Of course, those that have done so are no longer around to readily tell us about it. The ones who survive to bear ongoing witness on earth are those who selectively interpret and bend the rules to meet the needs of ongoing earthly existence. They become competitive, power-seeking agents. When faced with the dire threats of communism and Nazism, the Catholic Church itself made some unfortunate moral compromises during World War II regarding the Holocaust.

Be it the accurate teachings of Jesus or not, what remains today is a dominant element of American culture, for better or worse. There are times when intense national religiosity can be frustrating. But maybe it’s not as bad as it can look. Alexis de Tocqueville thought national religious character a necessary part of democracy -- maybe this intense religiosity gives shape and a form of coherence to a nation of... heterogeneous thinkers. Maybe.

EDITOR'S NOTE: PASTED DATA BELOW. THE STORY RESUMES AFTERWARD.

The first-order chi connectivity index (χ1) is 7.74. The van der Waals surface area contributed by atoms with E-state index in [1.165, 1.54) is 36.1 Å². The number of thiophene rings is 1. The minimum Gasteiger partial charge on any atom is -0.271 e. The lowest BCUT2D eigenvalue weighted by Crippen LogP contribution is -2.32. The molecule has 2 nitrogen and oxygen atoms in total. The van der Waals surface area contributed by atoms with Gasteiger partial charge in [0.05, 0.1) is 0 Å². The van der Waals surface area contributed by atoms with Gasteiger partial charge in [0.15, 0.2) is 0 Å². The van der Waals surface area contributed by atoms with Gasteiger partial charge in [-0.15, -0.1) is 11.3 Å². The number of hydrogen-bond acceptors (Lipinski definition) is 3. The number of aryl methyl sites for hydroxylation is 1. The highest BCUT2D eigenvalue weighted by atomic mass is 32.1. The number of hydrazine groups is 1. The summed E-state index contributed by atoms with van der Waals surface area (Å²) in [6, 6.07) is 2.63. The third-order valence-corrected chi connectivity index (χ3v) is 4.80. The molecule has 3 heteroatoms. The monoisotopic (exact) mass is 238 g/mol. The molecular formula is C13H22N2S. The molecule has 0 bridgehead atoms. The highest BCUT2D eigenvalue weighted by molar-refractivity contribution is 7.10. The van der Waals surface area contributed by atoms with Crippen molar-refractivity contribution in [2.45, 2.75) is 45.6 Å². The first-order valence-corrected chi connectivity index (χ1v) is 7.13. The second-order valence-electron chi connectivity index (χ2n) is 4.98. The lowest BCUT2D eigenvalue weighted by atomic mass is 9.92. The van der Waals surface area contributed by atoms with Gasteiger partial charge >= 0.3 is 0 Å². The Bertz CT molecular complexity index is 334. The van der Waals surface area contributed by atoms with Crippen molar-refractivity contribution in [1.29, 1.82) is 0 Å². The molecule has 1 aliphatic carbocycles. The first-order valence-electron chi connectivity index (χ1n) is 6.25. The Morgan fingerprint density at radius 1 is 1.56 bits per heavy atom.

That question (and my amateur theologizing) aside, in the face of occasional national stupidity such as not teaching about evolution, it’s important to remember that things probably aren’t much different than they used to be: the Church isn’t the government, as it was way back in the day, or is now in much of the Muslim world. Reaching more recently back in history, we don’t burn witches at stake, so we’re making progress there. Generally, the worst irrationalism we see today was certainly as or more common in days gone by. It’s nothing new.

The moral character of a nation is in constant flux. If we condemn ourselves to legislating religion in the Constitution and sanctioning it in the courts, that’s sincerely, truly unfortunate. Indications are that the younger generations, future stewards of the nation, are less prone to tolerate such things; this is a rare encouraging bit of data.